AWS News Blog

Amazon Kinesis Update – New High-Throughput PutRecords API Function

My colleague Adi Krishnan wrote the following guest post to tell you about the newest addition to the Amazon Kinesis API.


Amazon Kinesis is a fully managed service for real-time processing of streaming data at massive scale. Customers love the fact that they can put any amount of data in to a Kinesis stream and then use it to power real-time dashboards and generate alerts, or route it to big data services such as S3 and Amazon Redshift.

Today, the Amazon Kinesis team is excited to release a new API function, PutRecords, so that you can put data into your Kinesis stream with greater efficiency and less complexity. You can use the new PutRecords function to send up to 500 records to your Kinesis stream in a single HTTP call. Each record in the call can be as large as 50 KB, up to a limit of 4.5 MB for the entire request.

Since we launched last November, customers have used Amazon Kinesis to put data from many different sources, commonly called producers. A producer could be an application server running on EC2, a web browser, or a mobile application. The common theme across these producers is that developers want to get data off of them and into their Kinesis stream as quickly and efficiently as possible.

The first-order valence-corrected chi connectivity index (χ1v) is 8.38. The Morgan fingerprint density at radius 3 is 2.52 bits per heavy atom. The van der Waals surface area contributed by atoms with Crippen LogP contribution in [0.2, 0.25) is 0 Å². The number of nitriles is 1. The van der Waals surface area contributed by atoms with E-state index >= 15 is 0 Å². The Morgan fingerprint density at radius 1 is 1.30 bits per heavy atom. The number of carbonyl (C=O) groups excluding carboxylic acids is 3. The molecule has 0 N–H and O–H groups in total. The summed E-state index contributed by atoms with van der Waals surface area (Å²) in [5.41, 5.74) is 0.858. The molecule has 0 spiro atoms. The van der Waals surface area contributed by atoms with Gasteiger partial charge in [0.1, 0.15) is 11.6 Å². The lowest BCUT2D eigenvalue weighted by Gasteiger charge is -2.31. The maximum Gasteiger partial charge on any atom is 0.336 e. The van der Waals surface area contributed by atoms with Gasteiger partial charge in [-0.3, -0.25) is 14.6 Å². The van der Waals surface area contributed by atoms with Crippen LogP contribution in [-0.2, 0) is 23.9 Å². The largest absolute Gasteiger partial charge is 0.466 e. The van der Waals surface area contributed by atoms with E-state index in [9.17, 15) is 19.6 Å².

You can use PutRecords to easily build high-throughput producers that run on EC2 instances. Many customers use multi-threading or local batching to improve the throughput of these producers. PutRecords reduces this complexity by improving the amount of throughput that you can achieve by using a single HTTP call.

For mobile applications, you can use PutRecords to make your application more robust in the face of intermittent network connections and limited battery life. PutRecords reduces the overhead associated with multiple HTTP calls, allowing you to send up to 5 MB of usage and application logs in a single call.

You can learn more about the new operation in the Kinesis Developer Guide and the Kinesis API Reference. We recommend starting out by using one of the AWS SDKs that support the new feature.

— Adi Krishnan (Senior Product Manager) & Ryan Nienhuis (Technical Program Manager)

Jeff Barr

Jeff Barr

Jeff Barr is Chief Evangelist for AWS. He started this blog in 2004 and has been writing posts just about non-stop ever since.